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Activated protein C prevents hepatic ischaemia–reperfusion injury in rats


Naohisa Kuriyama, Department of Hepatobiliary Pancreatic Surgery, Mie University Graduate School of Medicine, 2-174 Edobashi, Tsu City, Mie 514-8507, Japan
Tel: +81 59 232 1111
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Background: Hepatic ischaemia–reperfusion injury (IRI) is a serious complication of liver surgery, especially extended hepatectomy and liver transplantation. Activated protein C (APC), a potent anticoagulant serine protease, has been shown to have cell-protective properties by virtue of its anti-inflammatory and anti-apoptotic activities.

Methods: The present study was designed to examine the cytoprotective effects of APC in a 60-min warm-IRI rat model.

Results: Following a single intravenous injection of APC before reperfusion, APC exerted cytoprotective effects 4 h after reperfusion, as evidenced by: (i) decreased levels of transaminase and improved histological findings of IRI, (ii) reduced infiltration and activation of neutrophils, macrophages and T cells, (iii) reduced expression of tumour necrosis factor-α, (iv) reduced expression of P-selectin and intracellular adhesion molecule-1, (v) inhibited coagulation and attenuated sinusoidal endothelial cell injury, (vi) improved hepatic microcirculation and (vii) decreased transferase-mediated dUTP nick end-labelling-positive cells. These effects of APC were observed 4 h but not 24 h after reperfusion. However, multiple injections of APC after reperfusion significantly decreased the levels of transaminase and the activity of myeloperoxidase, and improved histological findings of IRI 24 h after reperfusion.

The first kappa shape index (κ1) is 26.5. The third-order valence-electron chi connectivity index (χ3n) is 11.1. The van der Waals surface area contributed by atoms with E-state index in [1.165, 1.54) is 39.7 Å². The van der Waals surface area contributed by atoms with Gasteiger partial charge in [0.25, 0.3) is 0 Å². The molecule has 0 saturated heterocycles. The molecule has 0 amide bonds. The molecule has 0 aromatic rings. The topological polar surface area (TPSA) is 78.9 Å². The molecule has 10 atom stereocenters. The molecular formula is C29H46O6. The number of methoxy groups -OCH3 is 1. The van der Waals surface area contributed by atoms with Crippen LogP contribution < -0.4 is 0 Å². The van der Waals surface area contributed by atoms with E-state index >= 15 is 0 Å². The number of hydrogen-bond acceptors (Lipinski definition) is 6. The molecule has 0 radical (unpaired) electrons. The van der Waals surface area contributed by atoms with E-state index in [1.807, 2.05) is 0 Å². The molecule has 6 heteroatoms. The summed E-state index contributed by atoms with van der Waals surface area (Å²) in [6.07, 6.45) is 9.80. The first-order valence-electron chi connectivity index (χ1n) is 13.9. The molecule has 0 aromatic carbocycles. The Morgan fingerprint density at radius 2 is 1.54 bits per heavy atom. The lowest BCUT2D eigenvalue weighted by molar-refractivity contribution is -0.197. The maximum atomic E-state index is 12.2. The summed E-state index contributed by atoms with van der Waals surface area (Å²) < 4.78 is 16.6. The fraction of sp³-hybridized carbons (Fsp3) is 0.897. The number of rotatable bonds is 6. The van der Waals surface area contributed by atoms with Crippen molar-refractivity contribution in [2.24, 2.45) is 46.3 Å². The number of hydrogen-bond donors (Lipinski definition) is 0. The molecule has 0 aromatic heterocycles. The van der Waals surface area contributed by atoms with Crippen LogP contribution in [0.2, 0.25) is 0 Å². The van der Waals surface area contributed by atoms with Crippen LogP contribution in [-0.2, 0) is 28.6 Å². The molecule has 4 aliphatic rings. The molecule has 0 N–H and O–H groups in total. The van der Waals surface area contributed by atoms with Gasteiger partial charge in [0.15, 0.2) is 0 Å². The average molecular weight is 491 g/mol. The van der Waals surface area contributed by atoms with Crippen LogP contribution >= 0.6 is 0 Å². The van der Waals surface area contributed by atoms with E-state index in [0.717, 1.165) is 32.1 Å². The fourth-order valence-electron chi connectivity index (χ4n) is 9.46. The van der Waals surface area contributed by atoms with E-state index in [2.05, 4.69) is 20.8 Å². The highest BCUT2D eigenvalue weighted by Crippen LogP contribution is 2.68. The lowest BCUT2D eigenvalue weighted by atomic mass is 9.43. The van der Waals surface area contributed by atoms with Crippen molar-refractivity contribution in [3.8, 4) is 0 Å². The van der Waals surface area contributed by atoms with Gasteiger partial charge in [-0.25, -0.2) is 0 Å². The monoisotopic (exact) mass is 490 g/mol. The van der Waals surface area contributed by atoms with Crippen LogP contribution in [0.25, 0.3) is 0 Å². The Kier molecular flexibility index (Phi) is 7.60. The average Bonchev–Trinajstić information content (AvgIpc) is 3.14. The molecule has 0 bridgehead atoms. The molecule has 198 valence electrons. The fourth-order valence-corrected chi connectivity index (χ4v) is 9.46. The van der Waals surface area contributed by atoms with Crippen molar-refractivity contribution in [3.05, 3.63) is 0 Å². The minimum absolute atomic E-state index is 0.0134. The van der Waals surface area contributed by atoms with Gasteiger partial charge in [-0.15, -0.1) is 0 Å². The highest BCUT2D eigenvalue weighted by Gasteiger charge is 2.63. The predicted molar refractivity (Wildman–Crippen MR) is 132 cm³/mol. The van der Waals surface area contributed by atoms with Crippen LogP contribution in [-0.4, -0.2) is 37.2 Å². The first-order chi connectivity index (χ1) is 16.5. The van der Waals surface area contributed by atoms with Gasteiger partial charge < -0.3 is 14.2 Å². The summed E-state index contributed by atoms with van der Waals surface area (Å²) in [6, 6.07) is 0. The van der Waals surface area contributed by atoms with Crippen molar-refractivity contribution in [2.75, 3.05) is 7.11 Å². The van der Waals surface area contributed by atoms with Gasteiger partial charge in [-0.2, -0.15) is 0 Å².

Conclusion: These results suggest that APC is a promising therapeutic option for hepatic warm-IRI; however, multiple injections of APC are necessary to maintain its cell-protective action over the long term.